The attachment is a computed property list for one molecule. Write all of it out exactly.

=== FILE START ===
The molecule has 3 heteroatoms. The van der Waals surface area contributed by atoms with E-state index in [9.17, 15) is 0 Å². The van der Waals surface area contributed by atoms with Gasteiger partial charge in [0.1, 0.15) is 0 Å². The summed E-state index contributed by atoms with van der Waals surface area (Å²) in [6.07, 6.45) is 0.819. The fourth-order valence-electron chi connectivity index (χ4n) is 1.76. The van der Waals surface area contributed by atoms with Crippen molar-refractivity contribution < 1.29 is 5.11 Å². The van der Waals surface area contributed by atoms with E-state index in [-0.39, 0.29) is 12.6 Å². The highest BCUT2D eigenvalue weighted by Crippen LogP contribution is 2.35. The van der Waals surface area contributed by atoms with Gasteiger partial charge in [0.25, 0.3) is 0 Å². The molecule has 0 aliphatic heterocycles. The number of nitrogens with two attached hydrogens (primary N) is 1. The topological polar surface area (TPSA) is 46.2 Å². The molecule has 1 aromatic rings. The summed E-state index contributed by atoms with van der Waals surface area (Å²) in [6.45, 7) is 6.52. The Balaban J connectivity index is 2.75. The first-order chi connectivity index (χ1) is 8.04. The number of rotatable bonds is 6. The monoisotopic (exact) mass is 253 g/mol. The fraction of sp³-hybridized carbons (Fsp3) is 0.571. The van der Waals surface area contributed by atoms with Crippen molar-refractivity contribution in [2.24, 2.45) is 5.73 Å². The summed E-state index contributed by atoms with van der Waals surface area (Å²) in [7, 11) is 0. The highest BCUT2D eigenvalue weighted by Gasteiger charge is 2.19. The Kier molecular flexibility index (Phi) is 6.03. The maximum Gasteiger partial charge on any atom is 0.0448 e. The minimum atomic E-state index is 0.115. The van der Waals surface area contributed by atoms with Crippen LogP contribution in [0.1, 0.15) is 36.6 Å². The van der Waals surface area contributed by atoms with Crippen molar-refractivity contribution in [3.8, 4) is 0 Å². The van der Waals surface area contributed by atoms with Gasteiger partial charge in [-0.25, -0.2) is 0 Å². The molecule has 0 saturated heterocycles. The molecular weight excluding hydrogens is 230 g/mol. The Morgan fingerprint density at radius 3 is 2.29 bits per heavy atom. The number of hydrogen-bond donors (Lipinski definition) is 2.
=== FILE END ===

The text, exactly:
The molecule has 3 heteroatoms. The van der Waals surface area contributed by atoms with E-state index in [9.17, 15) is 0 Å². The van der Waals surface area contributed by atoms with Gasteiger partial charge in [0.1, 0.15) is 0 Å². The summed E-state index contributed by atoms with van der Waals surface area (Å²) in [6.07, 6.45) is 0.819. The fourth-order valence-electron chi connectivity index (χ4n) is 1.76. The van der Waals surface area contributed by atoms with Crippen molar-refractivity contribution < 1.29 is 5.11 Å². The van der Waals surface area contributed by atoms with E-state index in [-0.39, 0.29) is 12.6 Å². The highest BCUT2D eigenvalue weighted by Crippen LogP contribution is 2.35. The van der Waals surface area contributed by atoms with Gasteiger partial charge in [0.25, 0.3) is 0 Å². The molecule has 0 aliphatic heterocycles. The number of nitrogens with two attached hydrogens (primary N) is 1. The topological polar surface area (TPSA) is 46.2 Å². The molecule has 1 aromatic rings. The summed E-state index contributed by atoms with van der Waals surface area (Å²) in [6.45, 7) is 6.52. The Balaban J connectivity index is 2.75. The first-order chi connectivity index (χ1) is 8.04. The number of rotatable bonds is 6. The monoisotopic (exact) mass is 253 g/mol. The fraction of sp³-hybridized carbons (Fsp3) is 0.571. The van der Waals surface area contributed by atoms with Crippen molar-refractivity contribution in [2.24, 2.45) is 5.73 Å². The summed E-state index contributed by atoms with van der Waals surface area (Å²) in [7, 11) is 0. The highest BCUT2D eigenvalue weighted by Gasteiger charge is 2.19. The Kier molecular flexibility index (Phi) is 6.03. The maximum Gasteiger partial charge on any atom is 0.0448 e. The minimum atomic E-state index is 0.115. The van der Waals surface area contributed by atoms with Crippen LogP contribution in [0.1, 0.15) is 36.6 Å². The van der Waals surface area contributed by atoms with Crippen molar-refractivity contribution in [3.8, 4) is 0 Å². The van der Waals surface area contributed by atoms with Gasteiger partial charge in [-0.25, -0.2) is 0 Å². The molecule has 0 saturated heterocycles. The molecular weight excluding hydrogens is 230 g/mol. The Morgan fingerprint density at radius 3 is 2.29 bits per heavy atom. The number of hydrogen-bond donors (Lipinski definition) is 2.